<hr> as heading container


#1

What if custom element type <html5-h> or XHTML2’s <h> or HTML5’s <hgroup> could be substituted by existing <hr>? It would play an important part in the outline algorithm.

Example 1: <h1> with <h2>

<hr>
  <h1>I’m a heading</h1>
  <h2>I’m a subheading</h2>
</hr>

Example 2: <h1> with <p>

<hr>
  <h1>I’m a heading</h1>
  <p>I’m a subheading</p>
</hr>

Example 3: <h1> with <subhead>

<hr>
  <h1>I’m a heading</h1>
  <subhead>I’m a subheading</subhead>
</hr>

Example 4: anonymous with <subhead>

<hr>I’m a heading
  <subhead>I’m a subheading</subhead>
</hr>

Example 5: anonymous with <h2>

<hr>I’m a subheading
  <h2>I’m a heading</h2>
</hr>

Example 6: just anonymous

<hr>I’m a heading</hr>

Considerations

  • XHTML: Standalone <hr> would be a syntax error, with </hr> it parses just fine, therefore the empty <hr/> can be a special case of the generic hr heading container, rendered as a divider as it has always been.

  • HTML4: </hr> is ignored, hence <hr> and <hr /> are always dividers. Authors might choose to supply some CSS rule like this: hr:empty {display: none;}

  • HTML5: Legacy content with <hr> would open an element that is never closed. Therefore special rules for automatic closing are necessary, e.g. only anonymous text nodes and h# headings could be allowed as (first) contents. That means, <hr><p>… would constitute an empty heading container followed by a normal paragraph, hence Example 2 above would not work.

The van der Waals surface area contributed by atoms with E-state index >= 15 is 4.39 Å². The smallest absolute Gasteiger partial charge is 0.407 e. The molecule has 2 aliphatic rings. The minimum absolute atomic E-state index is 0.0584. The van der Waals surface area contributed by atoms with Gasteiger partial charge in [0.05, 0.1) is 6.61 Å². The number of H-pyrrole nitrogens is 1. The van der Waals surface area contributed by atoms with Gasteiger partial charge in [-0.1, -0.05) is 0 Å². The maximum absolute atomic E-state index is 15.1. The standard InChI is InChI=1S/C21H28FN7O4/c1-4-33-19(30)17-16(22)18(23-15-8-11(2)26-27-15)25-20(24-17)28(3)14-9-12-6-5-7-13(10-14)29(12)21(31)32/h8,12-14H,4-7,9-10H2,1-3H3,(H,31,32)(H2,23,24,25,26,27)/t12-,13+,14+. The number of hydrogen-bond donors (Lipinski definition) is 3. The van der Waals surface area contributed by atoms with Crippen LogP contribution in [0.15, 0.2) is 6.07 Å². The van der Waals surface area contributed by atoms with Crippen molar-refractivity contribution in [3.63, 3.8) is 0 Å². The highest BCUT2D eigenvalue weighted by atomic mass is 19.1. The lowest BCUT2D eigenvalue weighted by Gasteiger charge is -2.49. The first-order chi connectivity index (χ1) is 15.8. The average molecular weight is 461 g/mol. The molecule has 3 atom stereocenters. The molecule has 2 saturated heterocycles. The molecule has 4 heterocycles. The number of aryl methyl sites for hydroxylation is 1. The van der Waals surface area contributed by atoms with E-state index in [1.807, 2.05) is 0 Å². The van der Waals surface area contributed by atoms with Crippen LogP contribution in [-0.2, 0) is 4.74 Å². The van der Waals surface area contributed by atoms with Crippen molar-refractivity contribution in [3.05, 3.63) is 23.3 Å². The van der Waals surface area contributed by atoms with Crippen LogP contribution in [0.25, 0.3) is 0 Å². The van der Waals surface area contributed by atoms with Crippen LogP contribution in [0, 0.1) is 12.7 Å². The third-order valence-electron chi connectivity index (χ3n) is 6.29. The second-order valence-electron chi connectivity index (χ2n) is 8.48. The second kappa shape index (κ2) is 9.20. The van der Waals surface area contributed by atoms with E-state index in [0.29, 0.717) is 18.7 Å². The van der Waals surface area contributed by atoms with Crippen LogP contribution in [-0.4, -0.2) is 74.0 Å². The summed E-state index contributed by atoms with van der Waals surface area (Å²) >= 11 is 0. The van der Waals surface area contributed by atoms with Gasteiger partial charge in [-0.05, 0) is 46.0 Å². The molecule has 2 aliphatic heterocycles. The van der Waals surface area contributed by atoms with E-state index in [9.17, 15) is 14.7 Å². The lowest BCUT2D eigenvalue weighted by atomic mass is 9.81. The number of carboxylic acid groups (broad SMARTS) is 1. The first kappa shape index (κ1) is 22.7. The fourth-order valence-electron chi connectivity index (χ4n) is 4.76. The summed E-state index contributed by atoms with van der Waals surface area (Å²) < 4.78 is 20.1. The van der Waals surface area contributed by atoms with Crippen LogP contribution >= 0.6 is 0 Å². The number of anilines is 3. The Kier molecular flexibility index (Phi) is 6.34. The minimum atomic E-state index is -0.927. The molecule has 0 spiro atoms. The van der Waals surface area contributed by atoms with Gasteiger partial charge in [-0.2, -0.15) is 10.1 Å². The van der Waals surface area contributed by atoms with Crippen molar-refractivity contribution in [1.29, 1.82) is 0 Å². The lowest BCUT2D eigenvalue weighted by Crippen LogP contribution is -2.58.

• Legacy browsers: Some legacy content may use </hr >(like </br>) and assume it works the same as with the slash at the end or without it. That’s certainly the case with similar </br>.


#2

<hr> is a void element, and you can’t ever change that; it would break a bazillion pages using <hr>. Even your suggested auto-closing rules likely wouldn’t work; I’m sure there’s plenty of naked text following an <hr>.

Why do you think redefining the <hr> element so drastically is important here? Is it just because it has a name that matches the “hX” pattern? Its name stands for “horizontal rule”, not anything about headings, so it’s a false cognate here.


#3

In XHTML5, you could change it to a non-void element type easily. In HTML5, you would need some tricks. To imagine which ones, we would need to know what follows <hr> in existing content – and what encompasses it Also, I’m a fan of upycling. If only <h#/> content would be allowed it would always auto-close quickly.

I really don’t like <hr>, at least not as meaning horizontal rule. I tried to argue to keep it out of HTML 5 back in the day. I pointed out that it could well be interpreted as a non-leveled, empty heading, not just because of hr resembling h#